Reflections on the Murder of Bijan Ebrahimi
There are many times that I have felt ashamed to be British. I think the invasion of Iraq was the first time; I was nine years old and had never experienced such overwhelming feelings of injustice. Since then, my love of ‘what makes Britain great’, like cream teas, the Lake District, the Harry Potter series, Stephan Hawking and marmite, has been mingled with the horror and disbelief at some of the things that go on in this ‘great’ country.
Today, I am disgusted and appalled at the murder of a disabled Iranian refugee. The murder of Bijan Ebrahimi took place four years ago, but I only learned of it today. I am shocked by this murder on several levels.
Firstly, I am appalled by this murder because it is so brutal and awful. The BBC reports that Ebrahimi was beaten, his head stamped on and then he was set alight. His body was discovered ‘ablaze’. As a Criminology graduate, I have studied some graphic and horrific murders; I never stop being appalled by murder of any description, but when it is so brutal, torturous, cold-blooded and slow, I feel particularly disgusted. These are actions that I cannot imagine carrying out on a dead dog – how could one human being do that to another? How has society created, or allowed the creation, of individuals capable of carrying out such crimes as this?
Secondly, I am appalled by the murder because it was preventable. Over the course of the seven years preceding his death, Ebrahimi reported to the police that he was the victim of death threats and racial abuse. This amounted to Ebrahimi making 73 calls to the police; these were not acted upon and the Independent Police Complaints Commissioner reported that police considered him to be a “liar, nuisance and an attention seeker”. This damning report comes almost two decades after the Macpherson Report, which highlighted the ‘institutional racism’ in the Metropolitan Police. The report was commissioned following the murder of Stephen Lawrence, a black teenager who was murdered by a gang of white youths. Have the police learned nothing at all in the intervening years?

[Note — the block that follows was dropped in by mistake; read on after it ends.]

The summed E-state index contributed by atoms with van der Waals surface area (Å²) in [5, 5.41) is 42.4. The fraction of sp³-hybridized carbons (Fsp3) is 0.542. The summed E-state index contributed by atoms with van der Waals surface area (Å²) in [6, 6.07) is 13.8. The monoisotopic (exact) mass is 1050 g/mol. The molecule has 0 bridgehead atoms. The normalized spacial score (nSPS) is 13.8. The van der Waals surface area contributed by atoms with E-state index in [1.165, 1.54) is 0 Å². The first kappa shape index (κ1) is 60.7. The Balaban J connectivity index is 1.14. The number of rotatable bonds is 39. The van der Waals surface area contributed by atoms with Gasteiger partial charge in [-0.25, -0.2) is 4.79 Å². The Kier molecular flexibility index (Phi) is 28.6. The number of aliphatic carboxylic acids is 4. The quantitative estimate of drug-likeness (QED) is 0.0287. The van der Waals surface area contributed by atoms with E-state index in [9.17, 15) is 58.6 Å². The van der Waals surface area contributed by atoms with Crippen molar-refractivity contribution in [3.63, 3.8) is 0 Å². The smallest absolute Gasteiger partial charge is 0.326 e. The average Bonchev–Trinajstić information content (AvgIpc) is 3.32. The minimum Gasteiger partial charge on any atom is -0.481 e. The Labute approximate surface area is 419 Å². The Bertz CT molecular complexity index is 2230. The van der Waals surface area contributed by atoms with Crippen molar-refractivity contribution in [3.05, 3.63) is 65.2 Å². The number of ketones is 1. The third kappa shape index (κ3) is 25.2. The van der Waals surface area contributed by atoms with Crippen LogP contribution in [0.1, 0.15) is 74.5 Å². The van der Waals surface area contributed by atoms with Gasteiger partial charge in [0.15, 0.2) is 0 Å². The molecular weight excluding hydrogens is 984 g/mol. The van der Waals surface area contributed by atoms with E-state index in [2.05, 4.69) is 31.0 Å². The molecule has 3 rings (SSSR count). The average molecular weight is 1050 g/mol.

Thirdly, I am appalled by the murder because it has received so little media attention. During the course of my Criminology degree, I undertook a victimology module. This was one of the most interesting modules that I studied; it was literally the study of victims, and part of what we covered was the ‘ideal victim’ discourse. This states that victims who possess certain characteristics are most likely to receive media attention and public sympathy than other victims. So, a young, white girl is more likely to capture the public’s attention than a middle aged, black man. Every time I see this discourse being played out in the media sphere, or spoken from the lips of people who should know better (including myself, sometimes), I scream inside. It is just so wrong that we should care more about certain individuals than others. What I cannot comprehend is that Ebrahimi, a disabled refugee, was not seen as deserving of public sympathy. Why do we not care more for refugees? I could write dozens of blog posts about the way that this country treats refugees, from disgust that we are not opening our doors to more refugees, to utter sadness that the first victim of the Grenfell Tower disaster was named as a Syrian refugee.
In all, the murder of Bijan Ebrahimi just leaves me feeling terribly sad. It reminded me of the atrocious murder of Angela Wrightson in 2014 by two teenage girls, aged 13 and 14, the murder of Jamie Bulger, and the murder of Sophie Lancaster. These crimes shocked society because they were so extreme – a vulnerable woman murdered by two young girls, two young boys murdering a toddler, a young woman being murdered for being a goth. Both the murderers and the victims are members of the human race. What on earth has gone wrong?
During a science experiment at school, we took petri dishes of petroleum jelly, swabbed different surfaces in the classroom and then applied the swab to the jelly before incubating the dishes to see how the bacteria grew. Sometimes I think of society as that petri dish; what conditions exist to enable such crimes to take place? How have we created, both actively and passively, individuals capable of treating others with such contempt?
I wanted to post a little extract from an incredible speech in a Charlie Chaplin film. It’s something that I often turn to on days like today, when I want to tear my hair out with sheer desperation that society can be so broken. I read through the speech to seek an extract, but found that I simply couldn’t take one little segment and isolate it from the rest of the speech – it is so powerful that it really must be read as a whole – so I’ve instead made a mini-post dedicated to the speech.
I would like to try and finish this piece on a positive note, but I find that I just can’t. This murder is appalling and inexcusable and there is really nothing that I can say which lessens that. One of the worst things about it is the knowledge that this won’t be the last time that this brutality happens, that institutions who are meant to help the public end up failing them, and that the media decide which victims deserve centre stage and which don’t.
Perhaps one day, things will be different.